O'Reilly logo

Intermediate Accounting: IFRS Edition, 2nd Edition by Terry D. Warfield, Jerry J. Weygandt, Donald E. Kieso

Stay ahead with the world's most comprehensive technology and business learning platform.

With Safari, you learn the way you learn best. Get unlimited access to videos, live online training, learning paths, books, tutorials, and more.

Start Free Trial

No credit card required

images

LEARNING OBJECTIVES

After studying this chapter, you should be able to:

  1. 1 Identify items considered cash.
  2. 2 Indicate how to report cash and related items.
  3. 3 Define receivables and identify the different types of receivables.
  4. 4 Explain accounting issues related to recognition of accounts receivable.
  5. 5 Explain accounting issues related to valuation of accounts receivable.
  6. 6 Explain accounting issues related to recognition of notes receivable.
  7. 7 Explain accounting issues related to valuation of notes receivable.
  8. 8 Understand special topics related to receivables.
  9. 9 Describe how to report and analyze receivables.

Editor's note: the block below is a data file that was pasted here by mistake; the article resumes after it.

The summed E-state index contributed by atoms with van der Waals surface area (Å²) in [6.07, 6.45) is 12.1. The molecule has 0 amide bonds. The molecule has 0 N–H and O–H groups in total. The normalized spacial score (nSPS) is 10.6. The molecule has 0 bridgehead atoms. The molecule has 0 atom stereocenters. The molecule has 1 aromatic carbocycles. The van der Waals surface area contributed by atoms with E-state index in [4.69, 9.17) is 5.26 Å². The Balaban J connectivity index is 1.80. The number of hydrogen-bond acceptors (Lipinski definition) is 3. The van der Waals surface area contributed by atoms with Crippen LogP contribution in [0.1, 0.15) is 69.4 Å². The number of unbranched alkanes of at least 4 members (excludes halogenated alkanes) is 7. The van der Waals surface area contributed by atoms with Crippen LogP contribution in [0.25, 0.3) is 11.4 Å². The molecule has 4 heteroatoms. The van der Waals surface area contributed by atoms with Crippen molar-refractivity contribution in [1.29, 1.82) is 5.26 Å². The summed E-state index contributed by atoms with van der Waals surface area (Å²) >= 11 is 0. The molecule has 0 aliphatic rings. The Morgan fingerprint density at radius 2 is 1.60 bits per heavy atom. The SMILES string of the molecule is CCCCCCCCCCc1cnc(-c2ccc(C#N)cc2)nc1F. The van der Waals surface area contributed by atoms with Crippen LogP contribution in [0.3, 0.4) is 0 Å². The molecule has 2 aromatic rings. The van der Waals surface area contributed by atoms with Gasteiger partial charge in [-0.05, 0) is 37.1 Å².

No-Tell Nortel

Nortel Networks (CAN) filed for bankruptcy in early 2009. Nortel's demise represents one of the biggest financial failures in Canadian history. At one time, it accounted for one-third of all equity traded on the Toronto Stock Exchange; in 2000, its shares were as high as $124.50. In 2009, however, those shares were worth just 1.2 cents. What happened to Nortel? First, competition was intense, and some bad business decisions were made. As a result, the company was hit very hard by the technology share price decline in the early 2000s. Second, it became involved in accounting scandals for which three of its executives eventually faced criminal charges.

In one loan accounting scheme, Nortel managed its bad debt allowance to ensure that executives received additional ...

With Safari, you learn the way you learn best. Get unlimited access to videos, live online training, learning paths, books, interactive tutorials, and more.

Start Free Trial

No credit card required